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a home + living guide for the post-college, pre-parenthood, quasi-adult generation

02.04.2002

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editor's note 
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big decorating dreams. tiny little budget. don't be a wallflower! jump on over to the discussion boards and get decorating help.
 
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other recent LOUNGE articles:
o Fight the Chaos
o
Gallery-style Picture Hanging Tracks
o After School
o
Sew What?
o Curtain Time
o
Lazy Decorator's Bag of Tricks
o
Home sweet homes
o
Minor Makeover Miracles: Kitchen
o
CD decor
o
Home/work
o Say it with Spraypaint
o
Painting 101
o
Make it Mosaic!
o
Estate Sales 
o
Open House 
o
Hammock Heaven 
o
Makeshift Vases 
o Newlyweds' Nest 
o Variations on a Theme 

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DigsMagazine.com.

a room of my own 
by
Kathryn OíHalloran | 1 2 3
continued from page 1

Plus there were the other problems that became apparent once I began settling into my exciting new life without roommates. Not being a domestic freak, I easily let things slip. It was so easy to start thinking I didnít need to cook meals or bother too much with housework, because after all, nobody would notice but me. The danger of being able to do whatever you want? Doing whatever you want, even when itís ill-advised. Spending a huge chunk of the budget on takeaway meals. Flirting with malnutrition when you decide to survive on tinned soup. Not to mention huge pile-ups of dirty dishes and laundry.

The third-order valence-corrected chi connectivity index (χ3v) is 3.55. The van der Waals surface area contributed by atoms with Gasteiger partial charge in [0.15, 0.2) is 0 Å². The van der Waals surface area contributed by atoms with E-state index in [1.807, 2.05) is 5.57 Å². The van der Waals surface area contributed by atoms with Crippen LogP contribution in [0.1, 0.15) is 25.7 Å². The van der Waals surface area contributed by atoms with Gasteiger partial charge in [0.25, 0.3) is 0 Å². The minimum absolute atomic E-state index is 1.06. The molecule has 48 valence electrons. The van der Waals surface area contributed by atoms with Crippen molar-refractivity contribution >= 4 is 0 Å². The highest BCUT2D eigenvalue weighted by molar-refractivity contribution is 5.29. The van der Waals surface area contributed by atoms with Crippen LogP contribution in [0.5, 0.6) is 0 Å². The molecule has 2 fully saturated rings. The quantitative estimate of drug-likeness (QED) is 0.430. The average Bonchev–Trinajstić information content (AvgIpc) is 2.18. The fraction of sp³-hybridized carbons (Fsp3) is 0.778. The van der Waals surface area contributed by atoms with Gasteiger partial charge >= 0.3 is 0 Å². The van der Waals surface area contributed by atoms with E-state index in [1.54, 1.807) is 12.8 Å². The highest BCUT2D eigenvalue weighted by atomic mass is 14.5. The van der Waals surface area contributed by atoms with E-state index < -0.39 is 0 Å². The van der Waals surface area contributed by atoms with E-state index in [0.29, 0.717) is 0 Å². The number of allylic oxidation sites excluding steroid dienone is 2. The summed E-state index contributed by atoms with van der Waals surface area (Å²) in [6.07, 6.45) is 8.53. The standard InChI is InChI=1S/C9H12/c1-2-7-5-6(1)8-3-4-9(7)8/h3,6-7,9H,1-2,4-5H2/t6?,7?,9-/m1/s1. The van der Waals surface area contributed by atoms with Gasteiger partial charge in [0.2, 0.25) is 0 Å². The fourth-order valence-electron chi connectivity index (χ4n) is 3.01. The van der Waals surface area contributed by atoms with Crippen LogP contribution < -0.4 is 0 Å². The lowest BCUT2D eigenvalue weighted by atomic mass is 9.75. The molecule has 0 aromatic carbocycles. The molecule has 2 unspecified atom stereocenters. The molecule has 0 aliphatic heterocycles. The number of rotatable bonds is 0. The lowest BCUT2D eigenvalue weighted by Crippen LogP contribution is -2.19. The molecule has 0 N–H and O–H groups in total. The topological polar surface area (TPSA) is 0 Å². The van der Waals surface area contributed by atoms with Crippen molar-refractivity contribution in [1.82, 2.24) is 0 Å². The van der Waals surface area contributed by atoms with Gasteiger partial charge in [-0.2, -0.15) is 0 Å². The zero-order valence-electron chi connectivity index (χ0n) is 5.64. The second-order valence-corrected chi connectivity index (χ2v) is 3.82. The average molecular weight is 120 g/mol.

So it took me some time to learn how to keep things running smoothly in this apartment of mine. I decided to use some common sense rules to keep the bills down to an affordable level Ė something that was much easier without flatmates carelessly sabotaging my efforts. I donít like paying to power anything Iím not using so I got into the habit of turning off the computer, television and radio the minute I was finished with them. I learned to put on an extra layer of clothing and snuggle up with my hot water bottle instead of running a huge money-eating heater; when I do need to use the heater, a small bar radiator is enough to warm my toes. In summer I would so much rather cool off in the shade with a frozen margarita (paper umbrella optional) and a kiddy pool than be stuck inside with electric fans or air conditioning.

I learned to cook efficiently for one. Half the battle, I discovered, was in the planning. If the cupboards were filled with all the essentials and the fridge with lots of yummy vegetables, then making a quick and simple dinner wasnít such a chore. I have always wanted to be one of those people that cooks extra at meal times and then freezes the leftovers for another night, but I know myself well enough to realize itíll never happen. No matter how many times Iíve tried to convince myself itíll save work in the long run, the closest I get is preparing a big pot of soup in the winter. But as long as I shop sensibly and keep the kitchen stocked, I can knock together a stir fry or pasta in minutes.

The other half of the battle was purely mental: convincing myself that Iím worth cooking for. Cooking, I learned, didnít have to be tied to entertaining, to those special occasions where other people would actually be consuming my food. I could go to the slight trouble of fixing a nice meal for no one else by myself, and enjoy it, because a good home-cooked meal beats takeaway any day. These days, itís no longer necessary for me to have a whole sway of friends over to get out the cooking pots. I still love making a meal thatís going to win me admiration, but I can make a good meal for myself and sometimes even set up the table nicely Ė with fresh flowers and the works -- instead of crashing down in front of the telly.

don't stop, there's more!

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